There are two ways to make antibodies. One is called “active immunity”. Someone encounters an infection or gets a vaccine and their immune system responds. The other response is “passive immunity”. Antibodies against the infection are either taken from someone who already had the infection or are produced synthetically, and these can be administered to fight the infection. This form of immunity is short lived but helps during the acute phase. In a simplistic way, these can be thought of as a sponge that sops up virus.

    Not all anti-COVID antibodies (noting that there are many different antibodies made in response to the infection) are equally beneficial and protective. As we learn which are the most critical and as we are able to use them, outcomes will improve.

    6. Vaccines

    The hope is that one of the many types of vaccines will provide immunity, or at least weaken the disease in the immunized. This is what attracts all the headlines. This seems to drive the Dow Jones up and down on a daily basis. Vaccines are not here now, may be here in a few months (I hope for the mid-spring. Others whom I respect have told me that I am overly optimistic and that they expect mid-summer), or may never be here. After release, it will take time (six months to a year) until enough people are vaccinated for it to create sufficient herd immunity to have a significant impact.

    The recent news of a few people getting COVID for a second time could point to vaccine problems. On the other hand, perhaps natural disease may not be as protective as a good vaccine. Perhaps vaccines will elicit the more important antibodies. Time will tell.

    7. Lockdowns

    Closing schools and putting children on the streets or in friends’ houses as opposed to keeping them in a controlled school setting, following health rules, makes little sense to me.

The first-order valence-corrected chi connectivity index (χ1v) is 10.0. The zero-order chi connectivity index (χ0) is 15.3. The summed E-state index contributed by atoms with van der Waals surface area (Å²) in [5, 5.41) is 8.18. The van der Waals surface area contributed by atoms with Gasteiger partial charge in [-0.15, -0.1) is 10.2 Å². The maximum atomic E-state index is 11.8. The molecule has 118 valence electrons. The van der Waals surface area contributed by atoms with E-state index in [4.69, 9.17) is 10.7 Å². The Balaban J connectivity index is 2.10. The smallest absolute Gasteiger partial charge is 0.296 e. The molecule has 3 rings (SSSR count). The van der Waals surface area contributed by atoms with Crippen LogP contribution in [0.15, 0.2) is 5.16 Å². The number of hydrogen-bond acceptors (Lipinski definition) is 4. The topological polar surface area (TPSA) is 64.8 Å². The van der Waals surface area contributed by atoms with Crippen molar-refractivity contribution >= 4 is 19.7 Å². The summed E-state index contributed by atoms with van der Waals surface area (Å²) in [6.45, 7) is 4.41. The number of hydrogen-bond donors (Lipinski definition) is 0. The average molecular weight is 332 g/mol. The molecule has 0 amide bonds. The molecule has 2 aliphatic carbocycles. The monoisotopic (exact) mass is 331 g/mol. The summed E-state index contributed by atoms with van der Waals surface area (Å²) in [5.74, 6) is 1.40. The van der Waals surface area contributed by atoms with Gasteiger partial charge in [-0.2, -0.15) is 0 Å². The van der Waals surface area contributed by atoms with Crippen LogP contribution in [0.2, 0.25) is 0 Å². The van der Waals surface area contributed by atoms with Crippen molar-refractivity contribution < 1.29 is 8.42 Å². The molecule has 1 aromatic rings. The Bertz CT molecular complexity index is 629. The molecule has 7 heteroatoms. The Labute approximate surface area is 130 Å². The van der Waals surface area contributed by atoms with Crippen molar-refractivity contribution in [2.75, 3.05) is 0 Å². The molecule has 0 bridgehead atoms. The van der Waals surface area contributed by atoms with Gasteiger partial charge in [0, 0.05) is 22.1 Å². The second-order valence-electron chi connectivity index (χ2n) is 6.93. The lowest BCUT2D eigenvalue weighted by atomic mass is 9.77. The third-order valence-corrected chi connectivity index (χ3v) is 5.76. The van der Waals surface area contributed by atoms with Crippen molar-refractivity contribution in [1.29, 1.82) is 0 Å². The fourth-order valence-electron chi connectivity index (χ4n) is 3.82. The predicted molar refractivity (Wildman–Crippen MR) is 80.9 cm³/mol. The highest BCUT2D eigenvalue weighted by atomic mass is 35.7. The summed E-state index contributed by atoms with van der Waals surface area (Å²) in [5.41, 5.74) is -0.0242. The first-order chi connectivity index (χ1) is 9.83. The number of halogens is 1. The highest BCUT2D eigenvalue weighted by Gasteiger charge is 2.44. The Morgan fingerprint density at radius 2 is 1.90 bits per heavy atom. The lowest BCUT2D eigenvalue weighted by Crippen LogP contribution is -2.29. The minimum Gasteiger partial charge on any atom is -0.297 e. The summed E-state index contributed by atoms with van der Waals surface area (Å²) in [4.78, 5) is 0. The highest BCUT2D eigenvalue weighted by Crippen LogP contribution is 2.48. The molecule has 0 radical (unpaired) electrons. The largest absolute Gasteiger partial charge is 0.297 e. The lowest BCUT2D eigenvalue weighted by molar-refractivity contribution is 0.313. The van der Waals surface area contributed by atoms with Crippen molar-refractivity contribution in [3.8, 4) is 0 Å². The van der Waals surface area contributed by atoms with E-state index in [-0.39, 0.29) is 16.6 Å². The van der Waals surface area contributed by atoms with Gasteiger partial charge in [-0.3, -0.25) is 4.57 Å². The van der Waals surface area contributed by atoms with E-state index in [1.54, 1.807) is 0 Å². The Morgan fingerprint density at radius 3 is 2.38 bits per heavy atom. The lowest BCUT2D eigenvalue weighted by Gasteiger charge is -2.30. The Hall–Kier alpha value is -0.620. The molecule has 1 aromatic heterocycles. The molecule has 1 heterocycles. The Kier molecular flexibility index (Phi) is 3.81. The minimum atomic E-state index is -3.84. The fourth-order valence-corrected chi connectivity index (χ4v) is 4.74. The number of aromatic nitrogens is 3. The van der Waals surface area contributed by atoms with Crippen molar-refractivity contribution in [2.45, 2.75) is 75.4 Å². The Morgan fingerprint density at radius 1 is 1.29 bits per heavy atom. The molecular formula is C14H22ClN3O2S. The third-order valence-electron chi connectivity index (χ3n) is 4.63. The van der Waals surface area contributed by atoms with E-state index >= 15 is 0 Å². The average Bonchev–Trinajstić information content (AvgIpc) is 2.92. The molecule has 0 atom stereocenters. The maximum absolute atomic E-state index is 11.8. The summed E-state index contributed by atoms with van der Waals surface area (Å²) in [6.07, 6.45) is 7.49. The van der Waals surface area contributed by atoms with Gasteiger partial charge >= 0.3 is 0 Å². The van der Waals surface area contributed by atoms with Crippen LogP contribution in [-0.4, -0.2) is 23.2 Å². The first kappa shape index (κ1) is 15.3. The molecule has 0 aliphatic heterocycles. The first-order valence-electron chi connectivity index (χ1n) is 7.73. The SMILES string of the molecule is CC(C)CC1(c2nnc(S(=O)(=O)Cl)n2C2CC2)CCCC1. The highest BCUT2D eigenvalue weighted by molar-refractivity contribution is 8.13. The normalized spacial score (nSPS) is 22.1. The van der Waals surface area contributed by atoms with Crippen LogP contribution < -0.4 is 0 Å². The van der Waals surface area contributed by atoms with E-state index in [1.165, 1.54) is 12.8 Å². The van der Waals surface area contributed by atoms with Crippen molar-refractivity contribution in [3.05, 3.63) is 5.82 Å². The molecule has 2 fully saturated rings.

Shutting businesses and stores and causing tremendous financial and emotional damage while social gatherings continue to be the largest source of spread also makes little sense to me.

    Hopefully, lockdowns will be reserved for cases that are absolutely necessary, which should mean places not adhering to CDC and Board of Health rules and with critical numbers of cases in that area.

The overall fatality rate currently seems to be well under where it was in the spring. This is due to these newer and fine-tuned approaches, a shift in the age of those being infected towards a younger and presumably otherwise healthier population, and the deaths in the spring of those who were most vulnerable (the elderly, the very infirm, and the unfortunate people who were exposed in nursing homes rather than being protected from exposure.). This does not mean that the symptoms won’t be severe in some younger people. Some may be left with chronic debilitation and damage. Some may die. We need to minimize this to the best of our ability.

The models still project New York State to peak at about 200 deaths/day in the mid to late fall. We have about 10/day now and we had close to 1000 in April.

As we saw from newspaper articles about President Trump’s illness, he was given oxygen as needed without a ventilator, steroids for the anti-cytokine storm effect, anti-viral medication, and antibodies. His course seems to have been much better than I would have expected for a 74 year old, overweight patient. I do not think he would have had the same recovery six months ago.

Hopefully, even without a vaccine, the improved care will help reduce the damage. A vaccine, if successful, will be a bonus on top of the new and developing care modalities.

My last statement is that people should not neglect other medical problems. Screening for colon disease, heart disease, blood pressure issues, getting usual immunizations, and a good physical exam are necessary and if not done will cause deaths from non-COVID reasons.

Dr. Marc J. Sicklick is an allergist-immunologist in Cedarhurst and practicing for more than 20 years. He is affiliated with Long Island Jewish Medical Center, North Shore University Hospital, Montefiore Medical Center, and Mount Sinai South Nassau.